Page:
The Rasmus

The Rasmus

Dead Letters


Upon first listening to Dead Letters, I was convinced that Swedish pop guru Max Martin had to be involved in some capacity with The Rasmus, so immediate were the melodies, so commercial was the production and so effortlessly brilliant was the whole album.

I was wrong. This Finland-based four-piece wrote the album themselves and produced it with a virtually unknown Swedish producer. Proof, if it were needed, of Scandinavia’s pedigree for exporting annoyingly melodic and successful bands like Abba, Roxette, The Cardigans and Ace of Base. While The Rasmus have marketed themselves as a gothic-looking rock band, tunes like “Still Standing” are pure pop nuggets wrapped in guitars just loud enough to guarantee commercial airplay. Indeed, it was no surprise when the infectious opening track “In the Shadows” stormed to the top of the UK singles charts last March.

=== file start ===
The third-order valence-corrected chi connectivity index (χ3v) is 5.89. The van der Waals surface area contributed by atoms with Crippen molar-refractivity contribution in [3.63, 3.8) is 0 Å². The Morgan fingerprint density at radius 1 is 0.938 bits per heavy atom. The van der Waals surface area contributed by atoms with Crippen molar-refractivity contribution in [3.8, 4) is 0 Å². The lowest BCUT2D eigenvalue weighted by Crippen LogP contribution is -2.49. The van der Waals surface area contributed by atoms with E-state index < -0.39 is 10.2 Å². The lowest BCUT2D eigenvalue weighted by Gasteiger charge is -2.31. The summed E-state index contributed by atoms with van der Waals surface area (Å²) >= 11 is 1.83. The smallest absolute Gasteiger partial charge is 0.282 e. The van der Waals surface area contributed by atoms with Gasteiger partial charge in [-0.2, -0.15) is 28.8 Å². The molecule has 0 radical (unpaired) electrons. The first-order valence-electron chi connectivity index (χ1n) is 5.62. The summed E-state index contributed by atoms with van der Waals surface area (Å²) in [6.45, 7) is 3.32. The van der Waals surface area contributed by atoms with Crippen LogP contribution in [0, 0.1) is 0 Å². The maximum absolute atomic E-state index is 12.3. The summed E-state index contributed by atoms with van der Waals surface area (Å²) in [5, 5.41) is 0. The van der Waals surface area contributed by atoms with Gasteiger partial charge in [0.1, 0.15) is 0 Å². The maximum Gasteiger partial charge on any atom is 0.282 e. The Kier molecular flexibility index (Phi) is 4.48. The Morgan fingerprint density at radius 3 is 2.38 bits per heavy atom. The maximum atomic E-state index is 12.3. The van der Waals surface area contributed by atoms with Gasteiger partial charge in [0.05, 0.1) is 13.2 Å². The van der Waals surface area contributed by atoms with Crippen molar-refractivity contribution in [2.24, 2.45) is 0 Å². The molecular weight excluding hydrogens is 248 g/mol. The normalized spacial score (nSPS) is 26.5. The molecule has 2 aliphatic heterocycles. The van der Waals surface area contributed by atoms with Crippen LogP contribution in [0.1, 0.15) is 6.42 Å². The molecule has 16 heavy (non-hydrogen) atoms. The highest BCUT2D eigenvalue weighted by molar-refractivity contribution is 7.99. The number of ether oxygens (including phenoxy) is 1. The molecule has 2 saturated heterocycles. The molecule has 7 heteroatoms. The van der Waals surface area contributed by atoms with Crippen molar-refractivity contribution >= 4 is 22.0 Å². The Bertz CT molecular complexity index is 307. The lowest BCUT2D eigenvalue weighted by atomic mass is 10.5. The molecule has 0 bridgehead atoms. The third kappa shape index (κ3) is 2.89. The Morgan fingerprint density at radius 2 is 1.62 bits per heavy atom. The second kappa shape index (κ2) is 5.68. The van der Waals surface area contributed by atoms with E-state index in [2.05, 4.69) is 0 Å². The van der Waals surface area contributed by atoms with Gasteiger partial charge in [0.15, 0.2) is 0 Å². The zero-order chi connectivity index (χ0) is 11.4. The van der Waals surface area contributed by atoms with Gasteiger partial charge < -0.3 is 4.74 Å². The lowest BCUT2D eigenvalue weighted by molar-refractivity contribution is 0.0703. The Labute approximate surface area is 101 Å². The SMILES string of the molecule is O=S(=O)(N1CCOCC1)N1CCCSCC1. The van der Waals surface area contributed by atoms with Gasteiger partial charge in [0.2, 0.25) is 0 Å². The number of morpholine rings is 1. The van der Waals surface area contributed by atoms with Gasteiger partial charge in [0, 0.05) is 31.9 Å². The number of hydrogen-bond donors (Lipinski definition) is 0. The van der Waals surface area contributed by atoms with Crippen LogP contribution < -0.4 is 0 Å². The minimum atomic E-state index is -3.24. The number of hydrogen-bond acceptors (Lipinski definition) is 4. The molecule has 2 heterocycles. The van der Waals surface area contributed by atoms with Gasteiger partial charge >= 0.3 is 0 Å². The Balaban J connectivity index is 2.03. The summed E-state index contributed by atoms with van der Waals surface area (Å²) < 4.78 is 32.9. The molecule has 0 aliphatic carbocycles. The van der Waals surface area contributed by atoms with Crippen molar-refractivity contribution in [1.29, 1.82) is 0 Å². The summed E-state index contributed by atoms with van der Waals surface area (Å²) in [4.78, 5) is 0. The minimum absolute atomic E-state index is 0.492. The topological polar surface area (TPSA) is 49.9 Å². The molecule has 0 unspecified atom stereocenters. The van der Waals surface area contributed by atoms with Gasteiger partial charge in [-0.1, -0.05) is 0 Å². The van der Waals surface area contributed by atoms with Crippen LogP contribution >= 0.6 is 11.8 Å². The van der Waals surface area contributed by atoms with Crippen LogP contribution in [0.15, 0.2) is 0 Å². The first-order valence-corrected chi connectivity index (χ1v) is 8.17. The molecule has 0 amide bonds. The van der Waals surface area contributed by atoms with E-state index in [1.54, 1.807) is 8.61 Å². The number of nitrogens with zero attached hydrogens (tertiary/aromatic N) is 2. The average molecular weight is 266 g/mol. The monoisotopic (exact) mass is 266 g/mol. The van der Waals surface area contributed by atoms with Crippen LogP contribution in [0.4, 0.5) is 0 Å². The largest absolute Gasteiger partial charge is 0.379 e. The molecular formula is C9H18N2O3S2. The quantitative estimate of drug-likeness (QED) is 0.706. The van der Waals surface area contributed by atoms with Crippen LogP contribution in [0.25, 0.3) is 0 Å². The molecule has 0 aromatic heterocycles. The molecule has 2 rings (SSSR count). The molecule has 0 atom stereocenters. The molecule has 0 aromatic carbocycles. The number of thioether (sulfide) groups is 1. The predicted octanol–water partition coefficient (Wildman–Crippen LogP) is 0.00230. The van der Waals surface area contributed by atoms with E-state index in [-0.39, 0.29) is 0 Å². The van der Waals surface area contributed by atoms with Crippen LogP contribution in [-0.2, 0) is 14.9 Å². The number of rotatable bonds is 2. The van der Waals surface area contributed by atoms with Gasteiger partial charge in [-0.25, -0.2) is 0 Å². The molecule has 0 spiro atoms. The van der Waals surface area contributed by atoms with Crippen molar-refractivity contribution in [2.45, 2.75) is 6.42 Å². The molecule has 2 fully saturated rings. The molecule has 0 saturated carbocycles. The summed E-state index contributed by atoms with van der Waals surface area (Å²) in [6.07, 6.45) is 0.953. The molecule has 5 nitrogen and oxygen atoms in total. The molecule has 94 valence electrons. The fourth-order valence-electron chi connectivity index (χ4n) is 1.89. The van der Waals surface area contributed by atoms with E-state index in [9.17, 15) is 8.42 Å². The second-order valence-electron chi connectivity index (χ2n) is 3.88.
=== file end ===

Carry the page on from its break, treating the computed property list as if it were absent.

Normally, I would condemn such a shamelessly commercial record with a sharp tongue, but while songs like “Guilty” blatantly may be Bon Jovi for the ’00s, when a band has crafted such efforts without being a front for some bland production house, it at least restores faith that there are bands out there that can put another spin on the moribund pop industry of recent years. At times, some typically bad Scandinavian lyrics threaten to derail the whole album, but the strength of the hooks on almost all 11 tracks rescues what will ultimately be a very successful debut.


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